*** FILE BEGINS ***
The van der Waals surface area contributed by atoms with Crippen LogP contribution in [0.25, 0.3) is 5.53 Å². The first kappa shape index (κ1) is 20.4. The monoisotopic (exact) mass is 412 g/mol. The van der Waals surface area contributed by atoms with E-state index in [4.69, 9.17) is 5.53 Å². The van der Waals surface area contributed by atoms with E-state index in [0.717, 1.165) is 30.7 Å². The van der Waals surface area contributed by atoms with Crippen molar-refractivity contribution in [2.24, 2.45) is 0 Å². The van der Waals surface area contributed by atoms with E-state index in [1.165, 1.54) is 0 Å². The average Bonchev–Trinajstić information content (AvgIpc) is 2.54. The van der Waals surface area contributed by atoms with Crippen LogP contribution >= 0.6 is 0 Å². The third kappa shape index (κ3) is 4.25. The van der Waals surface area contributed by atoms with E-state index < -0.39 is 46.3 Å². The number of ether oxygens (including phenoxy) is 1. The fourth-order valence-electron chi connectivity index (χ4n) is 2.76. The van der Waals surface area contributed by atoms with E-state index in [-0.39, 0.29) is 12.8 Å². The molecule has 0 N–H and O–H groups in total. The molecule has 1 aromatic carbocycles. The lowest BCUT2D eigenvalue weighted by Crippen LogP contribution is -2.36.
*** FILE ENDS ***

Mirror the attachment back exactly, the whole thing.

The van der Waals surface area contributed by atoms with Crippen LogP contribution in [0.25, 0.3) is 5.53 Å². The first kappa shape index (κ1) is 20.4. The monoisotopic (exact) mass is 412 g/mol. The van der Waals surface area contributed by atoms with E-state index in [4.69, 9.17) is 5.53 Å². The van der Waals surface area contributed by atoms with E-state index in [0.717, 1.165) is 30.7 Å². The van der Waals surface area contributed by atoms with Crippen molar-refractivity contribution in [2.24, 2.45) is 0 Å². The van der Waals surface area contributed by atoms with E-state index in [1.165, 1.54) is 0 Å². The average Bonchev–Trinajstić information content (AvgIpc) is 2.54. The van der Waals surface area contributed by atoms with Crippen LogP contribution >= 0.6 is 0 Å². The third kappa shape index (κ3) is 4.25. The van der Waals surface area contributed by atoms with E-state index < -0.39 is 46.3 Å². The number of ether oxygens (including phenoxy) is 1. The fourth-order valence-electron chi connectivity index (χ4n) is 2.76. The van der Waals surface area contributed by atoms with E-state index in [-0.39, 0.29) is 12.8 Å². The molecule has 0 N–H and O–H groups in total. The molecule has 1 aromatic carbocycles. The lowest BCUT2D eigenvalue weighted by Crippen LogP contribution is -2.36.